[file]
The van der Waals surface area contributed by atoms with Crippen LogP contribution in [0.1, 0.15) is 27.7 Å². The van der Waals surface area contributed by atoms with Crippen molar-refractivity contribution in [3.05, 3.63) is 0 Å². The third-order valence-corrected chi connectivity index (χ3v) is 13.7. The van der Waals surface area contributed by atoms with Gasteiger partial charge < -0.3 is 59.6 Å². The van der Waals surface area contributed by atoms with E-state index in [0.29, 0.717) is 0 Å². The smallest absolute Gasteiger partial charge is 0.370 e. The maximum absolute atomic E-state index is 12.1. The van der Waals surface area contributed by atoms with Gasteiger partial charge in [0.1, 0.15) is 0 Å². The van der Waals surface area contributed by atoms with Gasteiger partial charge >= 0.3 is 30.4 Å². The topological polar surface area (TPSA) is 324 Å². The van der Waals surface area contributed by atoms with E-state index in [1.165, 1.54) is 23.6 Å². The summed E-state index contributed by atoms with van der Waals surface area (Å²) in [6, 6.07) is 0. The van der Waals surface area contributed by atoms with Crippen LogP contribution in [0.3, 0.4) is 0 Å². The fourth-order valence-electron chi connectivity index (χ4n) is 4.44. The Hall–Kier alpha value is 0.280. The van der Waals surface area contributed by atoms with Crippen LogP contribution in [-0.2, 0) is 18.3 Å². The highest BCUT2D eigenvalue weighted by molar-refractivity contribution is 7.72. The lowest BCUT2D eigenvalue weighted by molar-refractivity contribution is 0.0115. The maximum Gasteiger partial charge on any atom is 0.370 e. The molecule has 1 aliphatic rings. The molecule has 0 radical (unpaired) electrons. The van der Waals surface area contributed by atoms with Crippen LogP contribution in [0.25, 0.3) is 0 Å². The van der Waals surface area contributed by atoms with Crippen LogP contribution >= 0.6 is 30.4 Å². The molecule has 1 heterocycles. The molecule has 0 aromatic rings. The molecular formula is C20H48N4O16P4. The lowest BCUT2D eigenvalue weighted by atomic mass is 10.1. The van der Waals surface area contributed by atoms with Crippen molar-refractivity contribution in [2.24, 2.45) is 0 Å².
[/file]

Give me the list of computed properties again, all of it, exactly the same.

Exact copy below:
The van der Waals surface area contributed by atoms with Crippen LogP contribution in [0.1, 0.15) is 27.7 Å². The van der Waals surface area contributed by atoms with Crippen molar-refractivity contribution in [3.05, 3.63) is 0 Å². The third-order valence-corrected chi connectivity index (χ3v) is 13.7. The van der Waals surface area contributed by atoms with Gasteiger partial charge < -0.3 is 59.6 Å². The van der Waals surface area contributed by atoms with E-state index in [0.29, 0.717) is 0 Å². The smallest absolute Gasteiger partial charge is 0.370 e. The maximum absolute atomic E-state index is 12.1. The van der Waals surface area contributed by atoms with Gasteiger partial charge in [0.1, 0.15) is 0 Å². The van der Waals surface area contributed by atoms with Gasteiger partial charge >= 0.3 is 30.4 Å². The topological polar surface area (TPSA) is 324 Å². The van der Waals surface area contributed by atoms with E-state index in [1.165, 1.54) is 23.6 Å². The summed E-state index contributed by atoms with van der Waals surface area (Å²) in [6, 6.07) is 0. The van der Waals surface area contributed by atoms with Crippen LogP contribution in [0.3, 0.4) is 0 Å². The fourth-order valence-electron chi connectivity index (χ4n) is 4.44. The Hall–Kier alpha value is 0.280. The van der Waals surface area contributed by atoms with Crippen LogP contribution in [-0.2, 0) is 18.3 Å². The highest BCUT2D eigenvalue weighted by molar-refractivity contribution is 7.72. The lowest BCUT2D eigenvalue weighted by molar-refractivity contribution is 0.0115. The maximum Gasteiger partial charge on any atom is 0.370 e. The molecule has 1 aliphatic rings. The molecule has 0 radical (unpaired) electrons. The van der Waals surface area contributed by atoms with Crippen LogP contribution in [0.25, 0.3) is 0 Å². The van der Waals surface area contributed by atoms with Crippen LogP contribution >= 0.6 is 30.4 Å². The molecule has 1 heterocycles. The molecule has 0 aromatic rings. The molecular formula is C20H48N4O16P4. The lowest BCUT2D eigenvalue weighted by atomic mass is 10.1. The van der Waals surface area contributed by atoms with Crippen molar-refractivity contribution in [2.24, 2.45) is 0 Å².